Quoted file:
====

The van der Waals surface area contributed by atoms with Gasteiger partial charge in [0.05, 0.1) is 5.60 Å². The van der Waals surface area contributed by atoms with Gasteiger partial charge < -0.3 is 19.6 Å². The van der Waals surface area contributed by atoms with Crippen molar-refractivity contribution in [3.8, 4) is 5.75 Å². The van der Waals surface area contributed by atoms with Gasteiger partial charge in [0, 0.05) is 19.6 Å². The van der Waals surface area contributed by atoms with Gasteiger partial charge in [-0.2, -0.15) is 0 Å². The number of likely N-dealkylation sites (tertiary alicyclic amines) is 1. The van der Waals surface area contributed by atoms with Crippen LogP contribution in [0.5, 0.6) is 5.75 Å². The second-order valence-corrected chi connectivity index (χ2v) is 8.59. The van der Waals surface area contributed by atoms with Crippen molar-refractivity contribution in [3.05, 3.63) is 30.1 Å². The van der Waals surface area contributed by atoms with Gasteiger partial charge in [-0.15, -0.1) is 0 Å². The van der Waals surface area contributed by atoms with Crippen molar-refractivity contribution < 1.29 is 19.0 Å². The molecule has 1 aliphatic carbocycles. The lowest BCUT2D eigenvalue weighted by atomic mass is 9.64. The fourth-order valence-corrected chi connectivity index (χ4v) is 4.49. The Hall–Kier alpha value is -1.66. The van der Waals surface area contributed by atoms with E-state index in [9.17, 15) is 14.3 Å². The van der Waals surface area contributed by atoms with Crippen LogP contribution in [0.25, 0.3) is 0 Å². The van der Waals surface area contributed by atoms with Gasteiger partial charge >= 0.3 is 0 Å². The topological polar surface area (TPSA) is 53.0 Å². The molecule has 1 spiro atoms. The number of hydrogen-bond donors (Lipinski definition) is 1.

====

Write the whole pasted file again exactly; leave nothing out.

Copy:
The van der Waals surface area contributed by atoms with Gasteiger partial charge in [0.05, 0.1) is 5.60 Å². The van der Waals surface area contributed by atoms with Gasteiger partial charge < -0.3 is 19.6 Å². The van der Waals surface area contributed by atoms with Crippen molar-refractivity contribution in [3.8, 4) is 5.75 Å². The van der Waals surface area contributed by atoms with Gasteiger partial charge in [0, 0.05) is 19.6 Å². The van der Waals surface area contributed by atoms with Gasteiger partial charge in [-0.2, -0.15) is 0 Å². The number of likely N-dealkylation sites (tertiary alicyclic amines) is 1. The van der Waals surface area contributed by atoms with Crippen LogP contribution in [0.5, 0.6) is 5.75 Å². The second-order valence-corrected chi connectivity index (χ2v) is 8.59. The van der Waals surface area contributed by atoms with Crippen molar-refractivity contribution in [3.05, 3.63) is 30.1 Å². The van der Waals surface area contributed by atoms with Gasteiger partial charge in [-0.15, -0.1) is 0 Å². The van der Waals surface area contributed by atoms with Crippen molar-refractivity contribution < 1.29 is 19.0 Å². The molecule has 1 aliphatic carbocycles. The lowest BCUT2D eigenvalue weighted by atomic mass is 9.64. The fourth-order valence-corrected chi connectivity index (χ4v) is 4.49. The Hall–Kier alpha value is -1.66. The van der Waals surface area contributed by atoms with E-state index in [9.17, 15) is 14.3 Å². The van der Waals surface area contributed by atoms with Crippen LogP contribution in [0.25, 0.3) is 0 Å². The van der Waals surface area contributed by atoms with Gasteiger partial charge >= 0.3 is 0 Å². The topological polar surface area (TPSA) is 53.0 Å². The molecule has 1 spiro atoms. The number of hydrogen-bond donors (Lipinski definition) is 1.